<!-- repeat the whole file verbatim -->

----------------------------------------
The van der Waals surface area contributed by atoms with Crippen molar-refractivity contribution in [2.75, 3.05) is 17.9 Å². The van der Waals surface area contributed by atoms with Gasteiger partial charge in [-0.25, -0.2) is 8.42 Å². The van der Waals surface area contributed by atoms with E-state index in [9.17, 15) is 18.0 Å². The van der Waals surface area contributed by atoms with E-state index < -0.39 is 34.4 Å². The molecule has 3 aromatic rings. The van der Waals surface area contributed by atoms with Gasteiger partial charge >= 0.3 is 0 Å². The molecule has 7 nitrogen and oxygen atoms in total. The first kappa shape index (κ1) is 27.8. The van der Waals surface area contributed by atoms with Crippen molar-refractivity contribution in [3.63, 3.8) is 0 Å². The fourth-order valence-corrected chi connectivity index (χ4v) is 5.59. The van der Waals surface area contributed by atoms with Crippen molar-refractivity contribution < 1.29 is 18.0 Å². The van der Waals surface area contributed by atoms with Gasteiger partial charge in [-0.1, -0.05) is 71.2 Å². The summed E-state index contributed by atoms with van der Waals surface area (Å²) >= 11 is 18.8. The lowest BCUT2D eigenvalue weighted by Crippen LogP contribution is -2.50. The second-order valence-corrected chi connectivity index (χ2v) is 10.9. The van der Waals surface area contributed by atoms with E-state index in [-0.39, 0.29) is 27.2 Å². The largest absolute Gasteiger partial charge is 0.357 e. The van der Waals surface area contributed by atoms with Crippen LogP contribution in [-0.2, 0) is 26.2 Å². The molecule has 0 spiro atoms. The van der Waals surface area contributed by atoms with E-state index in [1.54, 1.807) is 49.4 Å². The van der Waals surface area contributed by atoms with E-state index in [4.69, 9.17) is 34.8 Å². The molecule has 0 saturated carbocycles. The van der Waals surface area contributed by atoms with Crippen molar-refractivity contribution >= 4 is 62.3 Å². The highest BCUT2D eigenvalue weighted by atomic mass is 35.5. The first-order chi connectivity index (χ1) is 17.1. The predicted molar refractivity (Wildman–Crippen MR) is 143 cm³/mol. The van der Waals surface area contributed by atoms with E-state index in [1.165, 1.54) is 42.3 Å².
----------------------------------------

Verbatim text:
The van der Waals surface area contributed by atoms with Crippen molar-refractivity contribution in [2.75, 3.05) is 17.9 Å². The van der Waals surface area contributed by atoms with Gasteiger partial charge in [-0.25, -0.2) is 8.42 Å². The van der Waals surface area contributed by atoms with E-state index in [9.17, 15) is 18.0 Å². The van der Waals surface area contributed by atoms with E-state index < -0.39 is 34.4 Å². The molecule has 3 aromatic rings. The van der Waals surface area contributed by atoms with Gasteiger partial charge >= 0.3 is 0 Å². The molecule has 7 nitrogen and oxygen atoms in total. The first kappa shape index (κ1) is 27.8. The van der Waals surface area contributed by atoms with Crippen molar-refractivity contribution in [3.63, 3.8) is 0 Å². The fourth-order valence-corrected chi connectivity index (χ4v) is 5.59. The van der Waals surface area contributed by atoms with Crippen molar-refractivity contribution < 1.29 is 18.0 Å². The van der Waals surface area contributed by atoms with Gasteiger partial charge in [-0.1, -0.05) is 71.2 Å². The summed E-state index contributed by atoms with van der Waals surface area (Å²) >= 11 is 18.8. The lowest BCUT2D eigenvalue weighted by Crippen LogP contribution is -2.50. The second-order valence-corrected chi connectivity index (χ2v) is 10.9. The van der Waals surface area contributed by atoms with E-state index in [-0.39, 0.29) is 27.2 Å². The largest absolute Gasteiger partial charge is 0.357 e. The van der Waals surface area contributed by atoms with Crippen LogP contribution in [-0.2, 0) is 26.2 Å². The molecule has 0 spiro atoms. The van der Waals surface area contributed by atoms with E-state index in [1.54, 1.807) is 49.4 Å². The van der Waals surface area contributed by atoms with E-state index in [4.69, 9.17) is 34.8 Å². The molecule has 0 saturated carbocycles. The van der Waals surface area contributed by atoms with Crippen molar-refractivity contribution >= 4 is 62.3 Å². The highest BCUT2D eigenvalue weighted by atomic mass is 35.5. The first-order chi connectivity index (χ1) is 17.1. The predicted molar refractivity (Wildman–Crippen MR) is 143 cm³/mol. The van der Waals surface area contributed by atoms with E-state index in [1.165, 1.54) is 42.3 Å².